Despite much lay interest in "the out-of-sync child", the biological underpinnings of sensory processing dysfunction have been to characterize. Part of the dilemma is that "out-of-sync" children encompass a wide range of dysfunctions, due to wide variations in brain differences that occur with birth stress and injury, developmental delay, familial conditions, autism spectrum disorders, and children diagnosed with ADD.
This study used fMRI to examine how different networks had to be coordinated for time perception (visual and sound stimulus). The multifocal nature of these pathways underscores how easily it must be to get "out-of-sync." If either visual or auditory pathways are disrupted, visual-auditory synchrony would be disrupted. Add in problems in position sense and motor control, and you've got a lot of asynchrony on your hands.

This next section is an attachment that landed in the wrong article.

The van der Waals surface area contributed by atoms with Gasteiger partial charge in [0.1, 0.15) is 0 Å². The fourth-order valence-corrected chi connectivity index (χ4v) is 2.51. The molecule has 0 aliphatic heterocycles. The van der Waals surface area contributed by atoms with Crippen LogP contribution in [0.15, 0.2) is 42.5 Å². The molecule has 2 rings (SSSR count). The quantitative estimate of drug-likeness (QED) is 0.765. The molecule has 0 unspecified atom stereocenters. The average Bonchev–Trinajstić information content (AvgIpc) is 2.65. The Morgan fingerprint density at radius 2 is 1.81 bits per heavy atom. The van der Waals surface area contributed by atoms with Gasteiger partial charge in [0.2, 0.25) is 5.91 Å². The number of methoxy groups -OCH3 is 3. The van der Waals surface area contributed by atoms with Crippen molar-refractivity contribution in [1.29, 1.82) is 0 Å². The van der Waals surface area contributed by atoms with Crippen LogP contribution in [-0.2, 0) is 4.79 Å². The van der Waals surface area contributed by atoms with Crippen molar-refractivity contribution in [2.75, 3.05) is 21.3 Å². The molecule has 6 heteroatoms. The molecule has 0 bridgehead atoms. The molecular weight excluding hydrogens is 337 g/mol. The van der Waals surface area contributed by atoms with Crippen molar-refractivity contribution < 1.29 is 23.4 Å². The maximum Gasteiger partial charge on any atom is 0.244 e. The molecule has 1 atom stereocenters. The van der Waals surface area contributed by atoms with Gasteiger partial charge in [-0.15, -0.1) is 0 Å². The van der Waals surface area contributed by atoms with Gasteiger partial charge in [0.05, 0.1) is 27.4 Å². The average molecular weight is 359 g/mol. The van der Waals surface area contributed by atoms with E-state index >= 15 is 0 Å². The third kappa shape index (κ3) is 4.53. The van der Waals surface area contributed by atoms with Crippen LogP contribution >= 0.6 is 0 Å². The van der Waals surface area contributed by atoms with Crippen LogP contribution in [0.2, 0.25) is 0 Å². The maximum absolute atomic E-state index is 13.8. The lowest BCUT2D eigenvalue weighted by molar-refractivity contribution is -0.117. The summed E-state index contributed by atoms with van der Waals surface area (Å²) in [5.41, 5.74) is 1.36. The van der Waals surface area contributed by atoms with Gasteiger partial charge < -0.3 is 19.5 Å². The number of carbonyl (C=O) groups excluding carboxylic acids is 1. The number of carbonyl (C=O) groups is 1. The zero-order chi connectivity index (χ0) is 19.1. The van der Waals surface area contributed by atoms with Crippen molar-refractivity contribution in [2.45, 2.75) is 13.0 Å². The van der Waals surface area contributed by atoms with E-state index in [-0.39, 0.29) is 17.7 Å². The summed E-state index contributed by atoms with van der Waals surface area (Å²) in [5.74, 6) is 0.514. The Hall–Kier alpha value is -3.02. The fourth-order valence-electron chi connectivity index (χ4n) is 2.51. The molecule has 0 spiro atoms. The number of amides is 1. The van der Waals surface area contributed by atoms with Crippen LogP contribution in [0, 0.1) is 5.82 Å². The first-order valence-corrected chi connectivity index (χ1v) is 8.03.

Excerpt: "Consistent with the foregoing research, our results suggest that a network of areas comprising prefrontal, sensory and parietal cortices establishes the perception of asynchrony, whereas just the sense of the presence of timing association (without any specific relations, synchrony or asynchrony) activates only sensory and prefrontal areas."
Multisensory Integration for Timing Engages Different Brain Networks
Timing Problems in Cerebellar / Developmental Coordination Disorder
Sensory Integration: Current Concepts pdf
Eide Neurolearning Blog: Timing is Everything - Dyslexia, ADHD, Auditory Processing, Sensory Integration
Time Perception Deficits in ADHD